With an Arduino Duemilanove on the way, TAE is considering what his first few projects should be. Back at the beginning of the year, I mentioned that I'd like to experiment with sous-vide cooking. Unfortunately it turns out that the cheapest "at-home" sous-vide cooker is $449, which is ridiculous. This New York Times article details the Sous-Vide Supreme, and suggests that a DIY sous-vide system would cost in the neighborhood of $1,500 to make on your own. The article then goes on to suggest that the SousVideMagic device, a PID controller to maintain water temperature, costs $139. All other supplies must be bought separately.
TAE scoffs. A pot of warm water should not cost $1,500. A PID controller should cost pennies. In fact there should be absolutely no reason why the entire Sous Vide cooker should cost more than about 50-60 bucks.
With that in mind, TAE's first project will be an Arduino Sous-Vide Cooker. For this project, I'll list the prices of every part I need, however for me most of these parts are free, due to the unique nature of the work I do (rapid prototyping, most mechanical and electrical parts I need are laying around in the labs).
Cooler or some other large container: Free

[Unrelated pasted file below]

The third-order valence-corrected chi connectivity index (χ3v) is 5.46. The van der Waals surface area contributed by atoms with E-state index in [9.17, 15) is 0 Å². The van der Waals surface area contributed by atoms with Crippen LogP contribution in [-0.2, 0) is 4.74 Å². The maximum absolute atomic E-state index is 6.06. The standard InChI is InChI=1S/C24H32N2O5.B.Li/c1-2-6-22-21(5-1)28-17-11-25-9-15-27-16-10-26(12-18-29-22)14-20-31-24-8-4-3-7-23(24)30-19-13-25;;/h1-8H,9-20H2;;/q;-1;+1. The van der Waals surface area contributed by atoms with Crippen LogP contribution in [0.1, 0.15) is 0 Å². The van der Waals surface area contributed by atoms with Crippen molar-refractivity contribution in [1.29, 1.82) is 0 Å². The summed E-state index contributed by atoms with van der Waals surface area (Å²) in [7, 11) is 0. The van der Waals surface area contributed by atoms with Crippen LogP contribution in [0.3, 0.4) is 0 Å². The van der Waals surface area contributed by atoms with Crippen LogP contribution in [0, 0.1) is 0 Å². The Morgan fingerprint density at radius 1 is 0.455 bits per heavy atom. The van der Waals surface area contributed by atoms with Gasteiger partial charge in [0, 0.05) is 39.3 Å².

Arduino Duemilanove: $30
NTC submersible Thermistor (0-100 celsius): $4
10k resistor: $0.03
Submersible Heating Element: $9.60
Water Circulator: $9.99
"Done" Buzzer: 1.67
PID Control code: Free
Thermistor Analysis Code: Free
Total Cost: $59.04
The thermistor provides temperature readings of the water bath. The resistor acts as a voltage divider so the thermistor works. This is fed directly into the analog input of the Arduino board. The Arduino then reads that into the PID control and, if necessary, kicks on the heating element for X seconds. The program then waits Y seconds to take another temperature reading...and repeat. The PID control loop allows me to easily set the temperature I want to maintain, as well as a minimum run-time. At the end of the run-time, the program fires off the "Done" buzzer, alerting me that the food is now USDA safe, although I can cook it longer if I want, as the loop doesn't terminate until I do so manually.
Now, for me personally, this will cost almost nothing. I have the resistor, relay, cooler, Arduino board, water heating element, water circulator, and software, so all I need is the thermistor and done buzzer, total cost $5.67 .
Yes, for less than 6 bucks I can build a $450 dollar device. Updates to come.
Update: This project is COMPLETE. Please see this post for the follow up. Final cost was 32.32 for a fully functioning sous vide cooker.
Update 2: Schematic can be found here.
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